Heat your masonry oven with a clean, top-down fire

The top-down fire works well for masonry ovens, stoves, and fireplaces, as well as outdoor fires. It’s simple: dry fuel, small sticks (plenty of surface area), plenty of volume where fuel and oxygen can mix — and kindling on top, so the fire burns down, clean and hot. Think of a candle: the flame on top pre-heats the fuel (wax) below, as well as the incoming combustion air. The wick burns hot, bright, and clean, so all you get is light and heat — a perfect fire! If you use it in your oven, your neighbors won’t have to breathe your smoke for hours while they’re waiting for the invite to the pizza party.

Fire is what truly distinguishes humans from all the other species — not our brain, our music, or any of our wonderful “achievements.” The one thing we do that none of the other animals do is to make and use fire. Only humans rely on external fire for our survival… All the others keep their fires inside.

The video shares pix, processes, and some tips on fuel prep. It’s also worth looking at the technical articles on the Masonry Heater Association website.


  1. Hi Kiko
    good to see your video on building up a fire in the oven.
    I am wondering if you have ever used charcoal to keep a fire going when making pizza. I have been given some locally made charcoal and thought it may be worth having a go. Have you any thoughts on this?
    best wishes

  2. Hi, Bex, good to hear from you. What you need for pizza is a live flame. Charcoal was traditionally made for burning in a forge with a bellows, or in a kiln. With the kind of strong draft you get in a forge or kiln, it provides much higher temperatures than regular wood fire. It generally burns much cleaner than wood, so it was also traditionally used for indoor cooking and heating fires. Until coal production got big, charcoal fueled the beginnings of the industrial revolution — as such it was, and still is, a major contributor to deforestation, as well as to good management practices like coppicing. The ovens themselves produce some charcoal, but what I do with that now is grind it up and add it to the compost, where it improves fertility and sequesters carbon (for more about that, see this post on Terra Preta and The Biochar Solution: http://www.handprintpress.com/authors/terra-preta-and-the-biochar-solution/). Best winter wishes from chilly Oregon!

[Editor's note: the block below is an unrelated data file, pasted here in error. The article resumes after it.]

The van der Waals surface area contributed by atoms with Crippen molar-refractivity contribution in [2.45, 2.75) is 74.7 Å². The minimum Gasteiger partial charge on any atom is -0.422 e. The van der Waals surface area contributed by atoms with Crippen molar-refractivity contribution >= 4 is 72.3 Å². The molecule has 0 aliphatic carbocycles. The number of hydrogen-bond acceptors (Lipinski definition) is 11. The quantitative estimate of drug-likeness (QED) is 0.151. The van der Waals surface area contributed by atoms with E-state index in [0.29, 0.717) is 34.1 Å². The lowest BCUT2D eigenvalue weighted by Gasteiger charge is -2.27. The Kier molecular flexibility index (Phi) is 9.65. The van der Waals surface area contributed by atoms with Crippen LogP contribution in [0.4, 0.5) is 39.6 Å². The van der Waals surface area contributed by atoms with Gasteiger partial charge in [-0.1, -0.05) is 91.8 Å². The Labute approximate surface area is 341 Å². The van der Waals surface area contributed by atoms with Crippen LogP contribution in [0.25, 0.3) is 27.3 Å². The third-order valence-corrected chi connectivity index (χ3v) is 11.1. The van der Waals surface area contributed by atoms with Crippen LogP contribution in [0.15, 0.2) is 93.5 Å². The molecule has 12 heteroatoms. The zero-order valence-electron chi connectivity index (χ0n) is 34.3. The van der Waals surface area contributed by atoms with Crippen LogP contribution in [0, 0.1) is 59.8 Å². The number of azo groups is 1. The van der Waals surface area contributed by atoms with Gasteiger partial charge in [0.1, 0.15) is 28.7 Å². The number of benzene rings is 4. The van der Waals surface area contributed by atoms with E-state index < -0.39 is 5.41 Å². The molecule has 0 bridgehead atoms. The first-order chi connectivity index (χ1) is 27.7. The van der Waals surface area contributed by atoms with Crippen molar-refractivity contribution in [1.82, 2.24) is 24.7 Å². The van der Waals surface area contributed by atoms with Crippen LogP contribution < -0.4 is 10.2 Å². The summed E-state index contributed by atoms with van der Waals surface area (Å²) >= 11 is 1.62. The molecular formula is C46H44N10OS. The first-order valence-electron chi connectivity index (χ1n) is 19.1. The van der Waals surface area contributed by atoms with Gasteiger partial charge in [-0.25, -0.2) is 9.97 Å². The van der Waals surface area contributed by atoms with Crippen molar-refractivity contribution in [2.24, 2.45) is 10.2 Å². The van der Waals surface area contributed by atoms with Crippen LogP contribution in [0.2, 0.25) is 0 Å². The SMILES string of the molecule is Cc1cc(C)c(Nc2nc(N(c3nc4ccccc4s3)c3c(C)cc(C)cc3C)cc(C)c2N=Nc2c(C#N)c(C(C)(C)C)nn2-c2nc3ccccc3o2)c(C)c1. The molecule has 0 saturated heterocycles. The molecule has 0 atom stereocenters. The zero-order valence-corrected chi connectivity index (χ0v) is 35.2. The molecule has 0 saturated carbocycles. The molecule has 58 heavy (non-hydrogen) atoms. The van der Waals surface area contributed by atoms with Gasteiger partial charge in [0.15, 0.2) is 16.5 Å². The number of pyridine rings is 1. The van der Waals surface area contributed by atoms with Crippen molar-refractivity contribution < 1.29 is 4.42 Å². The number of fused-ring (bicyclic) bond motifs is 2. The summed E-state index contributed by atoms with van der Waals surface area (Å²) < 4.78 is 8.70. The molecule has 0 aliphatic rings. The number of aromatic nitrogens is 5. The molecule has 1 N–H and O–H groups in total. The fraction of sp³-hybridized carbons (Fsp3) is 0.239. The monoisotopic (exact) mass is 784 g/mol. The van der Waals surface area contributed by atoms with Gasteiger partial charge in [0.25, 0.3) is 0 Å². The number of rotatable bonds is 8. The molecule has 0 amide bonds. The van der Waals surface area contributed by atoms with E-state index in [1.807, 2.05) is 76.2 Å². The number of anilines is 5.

— Kiko

    1. To Kiko: I am new to this type of communication. I don’t know if you will get this message or not. I want to find some books on subjects you may have knowledge about.I live in the south (northeast Louisiana) and ranch and do some limited farming, among other things. This winter it has been unusually cold for us and I had to turn on my greenhouse heater to keep all my vegetables and flowers going. After one month every thing was looking good and then I ran out of propane, that had been in the 500 gallon tank for four years, hardly ever having to use it. I have multiple smaller tanks at the barn and some smaller houses here on the place that go most of the winter months with not much cost. When I had to fill this big tank for over $1300, I decided that my tomatoes were costing me about ten dollars a piece. I ran the heater for another two weeks and then decided to shut it down because of cost. That night it was 24 degrees and all my beautiful plants are dead. That is when I decided to build a wood burning furnace and heat with it. I have been looking thru the internet and I am finding all sorts of things that I know little to nothing about. “mud ovens, rocket stoves, gasification for fuel, etc.” Kiko I have seen some of your videos and very much enjoyed them. I want to buy books and plans to help me learn about these things. We raise Bison, horses, and trees. Right now I have close to a million hardwood seedlings still in the ground that are 10 to 15 feet tall and have no market. I am going to have to destroy them soon. They may make firewood. Please let me know if you have any help or advice. God bless, Louie Crook

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